Who can’t remember the 2011 Tour de France, and the pride and inspiration that arose in us all when Cadel Evans stood on the winner’s podium? For though Cadel had a successful career in cycling, he had only come to road cycling in 2001. And for some of us that meant something remarkable, we hadn’t heard of him, which seemed to make his win sweeter still.
Immediately the press were on the case, bringing us details of this unassuming man. We learned that Cadel had been born in Katherine (in the Northern Territory), and that he had spent some of his childhood in an Aboriginal community at Barunga, 80km east.
And now as he approaches the end of his career, he is on a bike which reflects that upbringing in its design, a design which incorporates an Australian flag, a bike-riding comic character called, Tintin (whose framed picture hangs on his bedroom wall) and an Aboriginal artwork appearing on the bike’s fork and chainstays.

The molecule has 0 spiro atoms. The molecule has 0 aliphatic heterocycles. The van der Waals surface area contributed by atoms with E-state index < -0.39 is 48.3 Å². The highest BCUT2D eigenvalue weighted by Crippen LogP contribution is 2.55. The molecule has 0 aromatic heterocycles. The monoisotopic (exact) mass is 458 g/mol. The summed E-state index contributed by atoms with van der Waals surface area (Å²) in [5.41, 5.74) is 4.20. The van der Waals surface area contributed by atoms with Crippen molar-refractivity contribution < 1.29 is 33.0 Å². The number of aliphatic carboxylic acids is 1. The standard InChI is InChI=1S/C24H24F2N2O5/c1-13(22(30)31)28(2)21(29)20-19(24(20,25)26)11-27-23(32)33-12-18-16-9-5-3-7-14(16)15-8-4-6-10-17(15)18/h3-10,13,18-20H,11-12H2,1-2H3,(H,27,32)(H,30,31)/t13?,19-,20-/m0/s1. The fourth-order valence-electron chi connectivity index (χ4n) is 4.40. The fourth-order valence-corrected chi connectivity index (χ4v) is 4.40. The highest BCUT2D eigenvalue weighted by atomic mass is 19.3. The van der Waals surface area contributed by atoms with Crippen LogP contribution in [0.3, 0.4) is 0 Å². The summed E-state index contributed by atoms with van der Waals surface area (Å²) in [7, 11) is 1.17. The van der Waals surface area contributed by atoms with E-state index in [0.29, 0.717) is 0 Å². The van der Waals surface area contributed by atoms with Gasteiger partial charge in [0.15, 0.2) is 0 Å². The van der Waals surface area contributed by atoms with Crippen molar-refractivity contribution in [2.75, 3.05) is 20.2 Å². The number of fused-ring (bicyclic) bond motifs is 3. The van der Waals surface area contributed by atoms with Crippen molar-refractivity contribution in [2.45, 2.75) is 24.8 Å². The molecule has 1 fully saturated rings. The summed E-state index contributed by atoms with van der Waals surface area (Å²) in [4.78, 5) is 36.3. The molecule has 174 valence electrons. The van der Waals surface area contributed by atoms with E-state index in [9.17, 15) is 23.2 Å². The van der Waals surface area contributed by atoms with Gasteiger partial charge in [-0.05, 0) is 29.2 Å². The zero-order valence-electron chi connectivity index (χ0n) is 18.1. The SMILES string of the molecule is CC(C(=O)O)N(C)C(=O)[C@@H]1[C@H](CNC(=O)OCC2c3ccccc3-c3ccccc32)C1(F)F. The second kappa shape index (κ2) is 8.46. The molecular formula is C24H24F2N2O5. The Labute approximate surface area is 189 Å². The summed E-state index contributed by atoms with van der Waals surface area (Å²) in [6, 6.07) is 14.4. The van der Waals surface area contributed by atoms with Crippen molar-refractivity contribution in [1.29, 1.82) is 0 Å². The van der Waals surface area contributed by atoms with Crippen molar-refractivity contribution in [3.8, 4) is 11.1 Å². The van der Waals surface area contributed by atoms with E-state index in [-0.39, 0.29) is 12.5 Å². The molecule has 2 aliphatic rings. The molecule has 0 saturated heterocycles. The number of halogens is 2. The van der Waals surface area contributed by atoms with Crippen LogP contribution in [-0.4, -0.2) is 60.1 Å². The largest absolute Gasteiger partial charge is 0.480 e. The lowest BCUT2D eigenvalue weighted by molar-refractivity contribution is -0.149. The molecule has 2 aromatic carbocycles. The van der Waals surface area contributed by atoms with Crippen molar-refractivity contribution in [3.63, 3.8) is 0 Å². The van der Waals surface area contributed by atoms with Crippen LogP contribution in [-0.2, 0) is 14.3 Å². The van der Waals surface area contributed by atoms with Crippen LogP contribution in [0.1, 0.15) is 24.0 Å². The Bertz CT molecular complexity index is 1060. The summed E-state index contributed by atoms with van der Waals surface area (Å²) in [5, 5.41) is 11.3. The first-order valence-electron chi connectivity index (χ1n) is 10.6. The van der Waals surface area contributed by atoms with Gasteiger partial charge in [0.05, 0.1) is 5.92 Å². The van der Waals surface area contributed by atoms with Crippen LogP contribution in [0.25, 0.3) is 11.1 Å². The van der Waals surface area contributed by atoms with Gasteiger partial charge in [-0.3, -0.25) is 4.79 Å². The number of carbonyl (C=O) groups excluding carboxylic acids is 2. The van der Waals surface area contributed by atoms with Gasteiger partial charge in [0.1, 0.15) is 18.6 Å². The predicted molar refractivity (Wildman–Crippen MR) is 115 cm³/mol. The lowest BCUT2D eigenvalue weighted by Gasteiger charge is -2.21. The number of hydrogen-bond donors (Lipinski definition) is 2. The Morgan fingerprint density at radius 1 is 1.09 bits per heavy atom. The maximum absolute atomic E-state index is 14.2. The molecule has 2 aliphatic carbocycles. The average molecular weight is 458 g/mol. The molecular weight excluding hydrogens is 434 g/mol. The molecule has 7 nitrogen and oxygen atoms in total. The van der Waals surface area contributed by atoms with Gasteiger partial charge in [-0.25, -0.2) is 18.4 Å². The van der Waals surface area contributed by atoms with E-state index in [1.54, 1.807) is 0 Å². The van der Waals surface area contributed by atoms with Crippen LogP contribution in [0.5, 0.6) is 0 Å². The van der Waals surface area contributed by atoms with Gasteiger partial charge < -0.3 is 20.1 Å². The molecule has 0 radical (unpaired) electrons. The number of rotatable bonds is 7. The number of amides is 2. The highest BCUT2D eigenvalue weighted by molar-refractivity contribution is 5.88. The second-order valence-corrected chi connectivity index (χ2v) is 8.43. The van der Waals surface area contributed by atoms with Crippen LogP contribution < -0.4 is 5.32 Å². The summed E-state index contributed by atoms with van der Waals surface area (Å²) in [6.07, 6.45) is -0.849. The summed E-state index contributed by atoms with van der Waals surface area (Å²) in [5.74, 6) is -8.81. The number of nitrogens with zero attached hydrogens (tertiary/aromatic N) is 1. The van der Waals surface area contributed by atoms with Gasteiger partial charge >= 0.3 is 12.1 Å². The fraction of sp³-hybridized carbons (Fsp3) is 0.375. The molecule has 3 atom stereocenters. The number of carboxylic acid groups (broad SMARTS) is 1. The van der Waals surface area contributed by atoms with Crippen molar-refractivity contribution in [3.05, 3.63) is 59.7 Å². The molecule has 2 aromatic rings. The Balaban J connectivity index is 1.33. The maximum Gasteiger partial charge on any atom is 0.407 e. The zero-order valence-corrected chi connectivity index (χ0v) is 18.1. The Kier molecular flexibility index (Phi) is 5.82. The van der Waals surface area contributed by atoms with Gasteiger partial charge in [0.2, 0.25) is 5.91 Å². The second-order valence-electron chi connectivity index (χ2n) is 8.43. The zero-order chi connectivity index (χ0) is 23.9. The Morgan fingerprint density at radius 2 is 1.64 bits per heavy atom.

The artwork (pictured below) incorporates three tribal circles, representing the phases of Cadel’s life so far: the passionate cyclist of his youth, the young man who developed that passion into an incredible career, and the third circle representing his next stage of life as he takes his final bow.
Cadel Evans had commented that this Aboriginal-themed BMC will be a motivating factor, which is certainly bearing out in the Tour Down Under – a race which he may well win. “It would be a pleasure to have it seen out in front,” he said, before adding, “We shall see”.
It is his next ride, the Great Ocean Road Race, which will be (sadly for us) his last.